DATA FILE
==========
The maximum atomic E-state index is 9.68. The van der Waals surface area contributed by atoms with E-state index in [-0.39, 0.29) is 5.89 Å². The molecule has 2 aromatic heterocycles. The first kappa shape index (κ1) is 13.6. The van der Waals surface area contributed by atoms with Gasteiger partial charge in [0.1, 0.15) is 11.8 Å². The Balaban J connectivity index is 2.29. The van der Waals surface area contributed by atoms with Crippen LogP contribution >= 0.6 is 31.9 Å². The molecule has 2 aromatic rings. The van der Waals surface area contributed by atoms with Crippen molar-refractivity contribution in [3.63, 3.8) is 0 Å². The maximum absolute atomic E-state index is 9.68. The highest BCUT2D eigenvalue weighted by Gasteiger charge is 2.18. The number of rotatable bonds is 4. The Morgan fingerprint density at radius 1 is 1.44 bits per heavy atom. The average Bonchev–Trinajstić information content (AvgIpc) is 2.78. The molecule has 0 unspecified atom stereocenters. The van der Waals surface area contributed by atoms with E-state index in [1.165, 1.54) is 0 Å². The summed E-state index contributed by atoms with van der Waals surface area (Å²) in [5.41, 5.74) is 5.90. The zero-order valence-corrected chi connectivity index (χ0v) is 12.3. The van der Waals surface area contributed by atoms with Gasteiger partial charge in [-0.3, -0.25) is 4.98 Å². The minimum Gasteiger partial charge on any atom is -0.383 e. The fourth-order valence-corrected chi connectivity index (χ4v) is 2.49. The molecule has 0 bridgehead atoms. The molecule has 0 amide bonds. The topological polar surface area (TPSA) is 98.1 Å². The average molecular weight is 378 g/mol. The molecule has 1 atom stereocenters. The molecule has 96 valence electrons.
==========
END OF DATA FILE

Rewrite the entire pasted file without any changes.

The maximum atomic E-state index is 9.68. The van der Waals surface area contributed by atoms with E-state index in [-0.39, 0.29) is 5.89 Å². The molecule has 2 aromatic heterocycles. The first kappa shape index (κ1) is 13.6. The van der Waals surface area contributed by atoms with Gasteiger partial charge in [0.1, 0.15) is 11.8 Å². The Balaban J connectivity index is 2.29. The van der Waals surface area contributed by atoms with Crippen LogP contribution >= 0.6 is 31.9 Å². The molecule has 2 aromatic rings. The van der Waals surface area contributed by atoms with Crippen molar-refractivity contribution in [3.63, 3.8) is 0 Å². The maximum absolute atomic E-state index is 9.68. The highest BCUT2D eigenvalue weighted by Gasteiger charge is 2.18. The number of rotatable bonds is 4. The Morgan fingerprint density at radius 1 is 1.44 bits per heavy atom. The average Bonchev–Trinajstić information content (AvgIpc) is 2.78. The molecule has 0 unspecified atom stereocenters. The van der Waals surface area contributed by atoms with E-state index in [1.165, 1.54) is 0 Å². The summed E-state index contributed by atoms with van der Waals surface area (Å²) in [5.41, 5.74) is 5.90. The zero-order valence-corrected chi connectivity index (χ0v) is 12.3. The van der Waals surface area contributed by atoms with Gasteiger partial charge in [-0.3, -0.25) is 4.98 Å². The minimum Gasteiger partial charge on any atom is -0.383 e. The fourth-order valence-corrected chi connectivity index (χ4v) is 2.49. The molecule has 0 bridgehead atoms. The molecule has 0 amide bonds. The topological polar surface area (TPSA) is 98.1 Å². The average molecular weight is 378 g/mol. The molecule has 1 atom stereocenters. The molecule has 96 valence electrons.